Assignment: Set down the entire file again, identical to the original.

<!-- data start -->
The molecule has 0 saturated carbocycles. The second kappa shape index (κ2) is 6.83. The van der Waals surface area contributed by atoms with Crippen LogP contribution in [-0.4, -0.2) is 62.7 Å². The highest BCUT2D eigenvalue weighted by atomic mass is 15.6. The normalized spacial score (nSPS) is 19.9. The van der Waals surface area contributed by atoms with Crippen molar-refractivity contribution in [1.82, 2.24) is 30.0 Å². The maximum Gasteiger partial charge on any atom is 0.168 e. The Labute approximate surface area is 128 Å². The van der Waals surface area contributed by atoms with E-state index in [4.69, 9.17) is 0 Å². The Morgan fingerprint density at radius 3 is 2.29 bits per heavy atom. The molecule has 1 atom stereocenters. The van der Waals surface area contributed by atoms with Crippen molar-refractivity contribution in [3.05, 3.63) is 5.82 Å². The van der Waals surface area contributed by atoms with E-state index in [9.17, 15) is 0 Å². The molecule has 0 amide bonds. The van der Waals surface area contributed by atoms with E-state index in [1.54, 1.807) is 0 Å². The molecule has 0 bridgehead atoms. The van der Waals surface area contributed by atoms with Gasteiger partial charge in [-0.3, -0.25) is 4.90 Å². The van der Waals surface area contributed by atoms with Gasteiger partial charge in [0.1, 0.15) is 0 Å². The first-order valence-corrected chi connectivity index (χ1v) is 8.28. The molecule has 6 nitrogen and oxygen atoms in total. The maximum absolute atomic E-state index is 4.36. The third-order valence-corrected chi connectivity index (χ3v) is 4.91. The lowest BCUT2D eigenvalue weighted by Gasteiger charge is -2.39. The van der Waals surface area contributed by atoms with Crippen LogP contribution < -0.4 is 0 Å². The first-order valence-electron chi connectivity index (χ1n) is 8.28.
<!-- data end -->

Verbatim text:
The molecule has 0 saturated carbocycles. The second kappa shape index (κ2) is 6.83. The van der Waals surface area contributed by atoms with Crippen LogP contribution in [-0.4, -0.2) is 62.7 Å². The highest BCUT2D eigenvalue weighted by atomic mass is 15.6. The normalized spacial score (nSPS) is 19.9. The van der Waals surface area contributed by atoms with Crippen molar-refractivity contribution in [1.82, 2.24) is 30.0 Å². The maximum Gasteiger partial charge on any atom is 0.168 e. The Labute approximate surface area is 128 Å². The van der Waals surface area contributed by atoms with E-state index in [4.69, 9.17) is 0 Å². The Morgan fingerprint density at radius 3 is 2.29 bits per heavy atom. The molecule has 1 atom stereocenters. The van der Waals surface area contributed by atoms with Crippen molar-refractivity contribution in [3.05, 3.63) is 5.82 Å². The van der Waals surface area contributed by atoms with E-state index in [9.17, 15) is 0 Å². The molecule has 0 amide bonds. The van der Waals surface area contributed by atoms with E-state index in [1.54, 1.807) is 0 Å². The molecule has 0 bridgehead atoms. The van der Waals surface area contributed by atoms with Gasteiger partial charge in [-0.3, -0.25) is 4.90 Å². The van der Waals surface area contributed by atoms with Gasteiger partial charge in [0.1, 0.15) is 0 Å². The first-order valence-corrected chi connectivity index (χ1v) is 8.28. The molecule has 6 nitrogen and oxygen atoms in total. The maximum absolute atomic E-state index is 4.36. The third-order valence-corrected chi connectivity index (χ3v) is 4.91. The lowest BCUT2D eigenvalue weighted by Gasteiger charge is -2.39. The van der Waals surface area contributed by atoms with Crippen LogP contribution < -0.4 is 0 Å². The first-order valence-electron chi connectivity index (χ1n) is 8.28.